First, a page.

Turn off that Screen!
Amy Movius, MD
April 21, 2009
You may not know it, but we are in the second day of national “Turnoff” week! The challenge is to not use any screens for recreational purposes for one week. Television, computers, video games, iPods and cell phones are all included. It is sponsored by the American Medical Association and the American Academy of Pediatrics, among other organizations.
In America, we average more televisions per household than people. The typical American spends over four hours daily watching television and another 4 hours on the computer – not counting work. This encourages a sedentary and isolated lifestyle. By turning off the screens, time is now available for other activities such as thinking, reading, reconnecting with friends and family, and those things we never seem to have “time” to get done.
The youngest members of our society bear special consideration. The American Academy of Pediatrics has long held that no television or electronic media is appropriate for children less than two years of age. Despite this, 70 percent of daycare centers use TVs on a typical day and one in four of these children have televisions in their bedrooms at home! The more time preschoolers spend watching TV, the less well they do academically and socially on entering first grade.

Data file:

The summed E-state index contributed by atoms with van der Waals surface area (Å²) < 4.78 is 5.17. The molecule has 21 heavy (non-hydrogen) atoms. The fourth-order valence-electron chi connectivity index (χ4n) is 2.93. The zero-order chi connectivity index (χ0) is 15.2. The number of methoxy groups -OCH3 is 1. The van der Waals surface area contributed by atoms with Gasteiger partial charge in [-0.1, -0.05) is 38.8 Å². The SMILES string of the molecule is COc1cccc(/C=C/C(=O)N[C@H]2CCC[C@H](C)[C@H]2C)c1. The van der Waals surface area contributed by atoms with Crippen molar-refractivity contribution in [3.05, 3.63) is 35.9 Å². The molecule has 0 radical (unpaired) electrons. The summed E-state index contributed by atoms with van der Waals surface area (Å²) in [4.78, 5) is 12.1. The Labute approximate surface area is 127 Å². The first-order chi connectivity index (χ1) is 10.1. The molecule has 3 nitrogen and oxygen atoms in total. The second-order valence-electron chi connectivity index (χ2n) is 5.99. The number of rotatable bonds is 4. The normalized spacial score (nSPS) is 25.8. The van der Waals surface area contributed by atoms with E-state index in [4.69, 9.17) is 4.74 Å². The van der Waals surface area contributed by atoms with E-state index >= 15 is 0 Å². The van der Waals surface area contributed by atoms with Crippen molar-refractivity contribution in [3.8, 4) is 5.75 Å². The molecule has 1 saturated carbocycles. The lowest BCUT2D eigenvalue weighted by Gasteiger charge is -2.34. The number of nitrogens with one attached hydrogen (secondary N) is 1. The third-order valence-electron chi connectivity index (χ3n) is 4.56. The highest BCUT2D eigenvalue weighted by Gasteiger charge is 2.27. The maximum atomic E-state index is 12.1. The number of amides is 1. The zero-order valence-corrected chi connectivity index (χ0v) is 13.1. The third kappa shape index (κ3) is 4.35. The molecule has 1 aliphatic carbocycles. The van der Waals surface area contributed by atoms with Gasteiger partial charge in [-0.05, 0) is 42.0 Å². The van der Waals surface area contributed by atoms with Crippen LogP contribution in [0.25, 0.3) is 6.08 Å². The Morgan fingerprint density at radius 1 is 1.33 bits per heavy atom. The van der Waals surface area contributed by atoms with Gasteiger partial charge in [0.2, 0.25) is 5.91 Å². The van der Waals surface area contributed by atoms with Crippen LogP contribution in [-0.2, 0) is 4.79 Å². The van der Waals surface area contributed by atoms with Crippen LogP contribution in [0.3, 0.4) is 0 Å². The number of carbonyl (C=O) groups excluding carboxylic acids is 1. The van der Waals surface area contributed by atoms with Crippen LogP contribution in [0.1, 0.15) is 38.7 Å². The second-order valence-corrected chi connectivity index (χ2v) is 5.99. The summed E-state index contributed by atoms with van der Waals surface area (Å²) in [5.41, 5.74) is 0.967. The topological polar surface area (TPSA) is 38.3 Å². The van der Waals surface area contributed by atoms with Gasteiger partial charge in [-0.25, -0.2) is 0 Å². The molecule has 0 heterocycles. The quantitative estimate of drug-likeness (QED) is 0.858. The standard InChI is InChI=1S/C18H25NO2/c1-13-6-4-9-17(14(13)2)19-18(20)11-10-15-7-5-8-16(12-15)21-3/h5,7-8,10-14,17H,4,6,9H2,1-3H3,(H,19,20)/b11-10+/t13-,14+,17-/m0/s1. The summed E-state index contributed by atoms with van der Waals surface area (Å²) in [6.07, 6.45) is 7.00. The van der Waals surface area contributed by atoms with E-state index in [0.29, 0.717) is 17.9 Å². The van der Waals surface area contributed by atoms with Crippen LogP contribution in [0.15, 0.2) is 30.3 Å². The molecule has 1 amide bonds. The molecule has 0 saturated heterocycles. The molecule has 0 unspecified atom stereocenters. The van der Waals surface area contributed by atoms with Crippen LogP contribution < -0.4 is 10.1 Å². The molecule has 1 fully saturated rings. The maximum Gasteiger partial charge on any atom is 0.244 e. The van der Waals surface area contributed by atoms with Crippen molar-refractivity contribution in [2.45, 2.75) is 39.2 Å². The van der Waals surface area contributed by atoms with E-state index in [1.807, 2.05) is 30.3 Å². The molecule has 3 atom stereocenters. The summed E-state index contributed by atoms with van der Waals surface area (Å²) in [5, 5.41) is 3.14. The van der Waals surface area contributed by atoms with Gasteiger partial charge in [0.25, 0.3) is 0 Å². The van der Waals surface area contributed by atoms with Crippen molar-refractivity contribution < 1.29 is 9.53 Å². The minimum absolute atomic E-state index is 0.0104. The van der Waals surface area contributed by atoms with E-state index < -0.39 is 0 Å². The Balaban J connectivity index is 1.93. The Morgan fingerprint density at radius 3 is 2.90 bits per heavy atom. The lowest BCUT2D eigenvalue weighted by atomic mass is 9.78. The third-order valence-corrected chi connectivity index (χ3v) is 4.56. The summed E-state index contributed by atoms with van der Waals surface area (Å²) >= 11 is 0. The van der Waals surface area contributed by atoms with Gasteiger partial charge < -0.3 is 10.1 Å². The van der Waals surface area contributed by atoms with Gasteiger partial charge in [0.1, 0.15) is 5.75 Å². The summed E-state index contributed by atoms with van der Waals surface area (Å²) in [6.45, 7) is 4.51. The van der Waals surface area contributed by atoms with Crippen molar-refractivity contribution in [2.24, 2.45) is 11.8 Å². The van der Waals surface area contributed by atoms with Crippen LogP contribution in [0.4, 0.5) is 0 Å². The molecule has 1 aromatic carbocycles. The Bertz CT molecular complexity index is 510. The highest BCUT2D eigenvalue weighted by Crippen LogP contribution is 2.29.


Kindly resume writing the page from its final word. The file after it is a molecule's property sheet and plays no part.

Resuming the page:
Turning off the screen is good for the body as well as the mind. Time spent in front of a screen is generally time spent not moving much. Again, our children bear special consideration. For preschool children (1-4yrs), the risk of being overweight increases by 6 percenter per hour of television watched per day. If there is a television in their bedroom, their risk of being overweight increases by 31 percent per hour of television watched daily. Children six and under spend about the same amount of time using screens (2 hours) as they do playing outside, and much more that they spend reading or being read to. An overweight child is likely to be sentenced to a lifetime of health issues, since more than 75 percent of overweight 10 year olds will become obese adults.
Nothing is required to participate in “turnoff” week except a willingness to try and temporarily forgo media entertainment. There is another national Turnoff week scheduled for September 20-26 though you can do your own week anytime! Instead of missing the screen, you may be surprised to discover what you’ve really been missing all along.
Center for Screen-time Awareness, www.screentime.org
American Academy of Pediatrics, www.aap.org